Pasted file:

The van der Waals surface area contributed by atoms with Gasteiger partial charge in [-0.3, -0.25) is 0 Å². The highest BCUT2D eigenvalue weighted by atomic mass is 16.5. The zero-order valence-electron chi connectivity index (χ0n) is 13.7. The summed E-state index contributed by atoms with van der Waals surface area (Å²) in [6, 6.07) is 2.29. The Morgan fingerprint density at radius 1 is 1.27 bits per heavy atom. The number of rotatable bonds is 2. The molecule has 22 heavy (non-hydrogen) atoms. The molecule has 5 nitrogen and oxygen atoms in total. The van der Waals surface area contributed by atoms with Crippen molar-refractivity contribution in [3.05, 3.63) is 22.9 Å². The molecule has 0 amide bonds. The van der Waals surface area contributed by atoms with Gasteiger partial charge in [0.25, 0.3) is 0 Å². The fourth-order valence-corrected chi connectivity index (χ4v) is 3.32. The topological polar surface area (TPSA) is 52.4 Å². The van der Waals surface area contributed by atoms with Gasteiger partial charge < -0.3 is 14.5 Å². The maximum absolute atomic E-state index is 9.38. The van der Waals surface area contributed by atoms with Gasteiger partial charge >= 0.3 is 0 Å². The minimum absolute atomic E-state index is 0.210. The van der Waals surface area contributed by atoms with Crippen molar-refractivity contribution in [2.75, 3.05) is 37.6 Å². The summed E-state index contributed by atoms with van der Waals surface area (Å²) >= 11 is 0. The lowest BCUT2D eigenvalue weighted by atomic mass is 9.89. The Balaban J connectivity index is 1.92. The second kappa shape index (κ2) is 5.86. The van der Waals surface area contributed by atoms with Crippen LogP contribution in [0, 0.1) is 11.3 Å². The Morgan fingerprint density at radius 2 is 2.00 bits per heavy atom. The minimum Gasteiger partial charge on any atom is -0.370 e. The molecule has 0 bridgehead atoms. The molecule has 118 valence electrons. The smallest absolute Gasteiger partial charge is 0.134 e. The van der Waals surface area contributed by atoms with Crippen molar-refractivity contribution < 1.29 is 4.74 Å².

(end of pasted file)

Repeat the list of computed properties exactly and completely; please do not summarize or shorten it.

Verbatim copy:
The van der Waals surface area contributed by atoms with Gasteiger partial charge in [-0.3, -0.25) is 0 Å². The highest BCUT2D eigenvalue weighted by atomic mass is 16.5. The zero-order valence-electron chi connectivity index (χ0n) is 13.7. The summed E-state index contributed by atoms with van der Waals surface area (Å²) in [6, 6.07) is 2.29. The Morgan fingerprint density at radius 1 is 1.27 bits per heavy atom. The number of rotatable bonds is 2. The molecule has 22 heavy (non-hydrogen) atoms. The molecule has 5 nitrogen and oxygen atoms in total. The van der Waals surface area contributed by atoms with Crippen molar-refractivity contribution in [3.05, 3.63) is 22.9 Å². The molecule has 0 amide bonds. The van der Waals surface area contributed by atoms with Gasteiger partial charge in [0.25, 0.3) is 0 Å². The fourth-order valence-corrected chi connectivity index (χ4v) is 3.32. The topological polar surface area (TPSA) is 52.4 Å². The van der Waals surface area contributed by atoms with Gasteiger partial charge < -0.3 is 14.5 Å². The maximum absolute atomic E-state index is 9.38. The van der Waals surface area contributed by atoms with Gasteiger partial charge >= 0.3 is 0 Å². The minimum absolute atomic E-state index is 0.210. The van der Waals surface area contributed by atoms with Crippen molar-refractivity contribution in [2.75, 3.05) is 37.6 Å². The summed E-state index contributed by atoms with van der Waals surface area (Å²) >= 11 is 0. The lowest BCUT2D eigenvalue weighted by atomic mass is 9.89. The Balaban J connectivity index is 1.92. The second kappa shape index (κ2) is 5.86. The van der Waals surface area contributed by atoms with Crippen LogP contribution in [0, 0.1) is 11.3 Å². The Morgan fingerprint density at radius 2 is 2.00 bits per heavy atom. The minimum Gasteiger partial charge on any atom is -0.370 e. The molecule has 0 bridgehead atoms. The molecule has 118 valence electrons. The smallest absolute Gasteiger partial charge is 0.134 e. The van der Waals surface area contributed by atoms with Crippen molar-refractivity contribution < 1.29 is 4.74 Å².